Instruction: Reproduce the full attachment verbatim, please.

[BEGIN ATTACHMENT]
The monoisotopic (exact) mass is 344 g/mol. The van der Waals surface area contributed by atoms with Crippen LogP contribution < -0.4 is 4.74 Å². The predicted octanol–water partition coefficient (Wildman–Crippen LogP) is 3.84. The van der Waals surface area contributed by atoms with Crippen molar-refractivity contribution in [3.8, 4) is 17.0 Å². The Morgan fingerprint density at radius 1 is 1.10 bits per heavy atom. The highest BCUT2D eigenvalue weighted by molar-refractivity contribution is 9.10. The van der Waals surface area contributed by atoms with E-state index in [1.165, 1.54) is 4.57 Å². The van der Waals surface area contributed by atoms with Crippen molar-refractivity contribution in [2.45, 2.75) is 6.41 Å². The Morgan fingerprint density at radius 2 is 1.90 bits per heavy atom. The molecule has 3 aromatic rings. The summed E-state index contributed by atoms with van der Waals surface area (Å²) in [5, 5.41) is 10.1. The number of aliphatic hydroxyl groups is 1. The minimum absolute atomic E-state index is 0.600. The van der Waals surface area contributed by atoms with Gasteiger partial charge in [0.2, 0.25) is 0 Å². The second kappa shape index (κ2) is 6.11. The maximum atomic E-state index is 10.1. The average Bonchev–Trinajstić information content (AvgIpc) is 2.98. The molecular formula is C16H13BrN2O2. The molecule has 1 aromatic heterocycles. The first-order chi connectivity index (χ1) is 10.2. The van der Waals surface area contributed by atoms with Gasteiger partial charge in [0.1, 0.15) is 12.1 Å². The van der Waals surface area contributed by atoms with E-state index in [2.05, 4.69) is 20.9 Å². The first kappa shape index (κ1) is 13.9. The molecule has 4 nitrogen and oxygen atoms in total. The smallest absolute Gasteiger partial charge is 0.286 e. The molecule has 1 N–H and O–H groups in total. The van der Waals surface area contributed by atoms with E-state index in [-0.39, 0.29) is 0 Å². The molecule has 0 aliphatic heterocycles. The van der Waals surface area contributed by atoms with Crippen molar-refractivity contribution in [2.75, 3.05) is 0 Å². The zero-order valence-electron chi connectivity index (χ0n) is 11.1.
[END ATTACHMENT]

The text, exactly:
The monoisotopic (exact) mass is 344 g/mol. The van der Waals surface area contributed by atoms with Crippen LogP contribution < -0.4 is 4.74 Å². The predicted octanol–water partition coefficient (Wildman–Crippen LogP) is 3.84. The van der Waals surface area contributed by atoms with Crippen molar-refractivity contribution in [3.8, 4) is 17.0 Å². The Morgan fingerprint density at radius 1 is 1.10 bits per heavy atom. The highest BCUT2D eigenvalue weighted by molar-refractivity contribution is 9.10. The van der Waals surface area contributed by atoms with E-state index in [1.165, 1.54) is 4.57 Å². The van der Waals surface area contributed by atoms with Crippen molar-refractivity contribution in [2.45, 2.75) is 6.41 Å². The Morgan fingerprint density at radius 2 is 1.90 bits per heavy atom. The molecule has 3 aromatic rings. The summed E-state index contributed by atoms with van der Waals surface area (Å²) in [5, 5.41) is 10.1. The number of aliphatic hydroxyl groups is 1. The minimum absolute atomic E-state index is 0.600. The van der Waals surface area contributed by atoms with Gasteiger partial charge in [0.2, 0.25) is 0 Å². The second kappa shape index (κ2) is 6.11. The maximum atomic E-state index is 10.1. The average Bonchev–Trinajstić information content (AvgIpc) is 2.98. The molecular formula is C16H13BrN2O2. The molecule has 1 aromatic heterocycles. The first-order chi connectivity index (χ1) is 10.2. The van der Waals surface area contributed by atoms with Gasteiger partial charge in [0.1, 0.15) is 12.1 Å². The van der Waals surface area contributed by atoms with E-state index in [2.05, 4.69) is 20.9 Å². The first kappa shape index (κ1) is 13.9. The molecule has 4 nitrogen and oxygen atoms in total. The smallest absolute Gasteiger partial charge is 0.286 e. The molecule has 1 N–H and O–H groups in total. The van der Waals surface area contributed by atoms with E-state index in [-0.39, 0.29) is 0 Å². The molecule has 0 aliphatic heterocycles. The van der Waals surface area contributed by atoms with Crippen molar-refractivity contribution in [2.75, 3.05) is 0 Å². The zero-order valence-electron chi connectivity index (χ0n) is 11.1.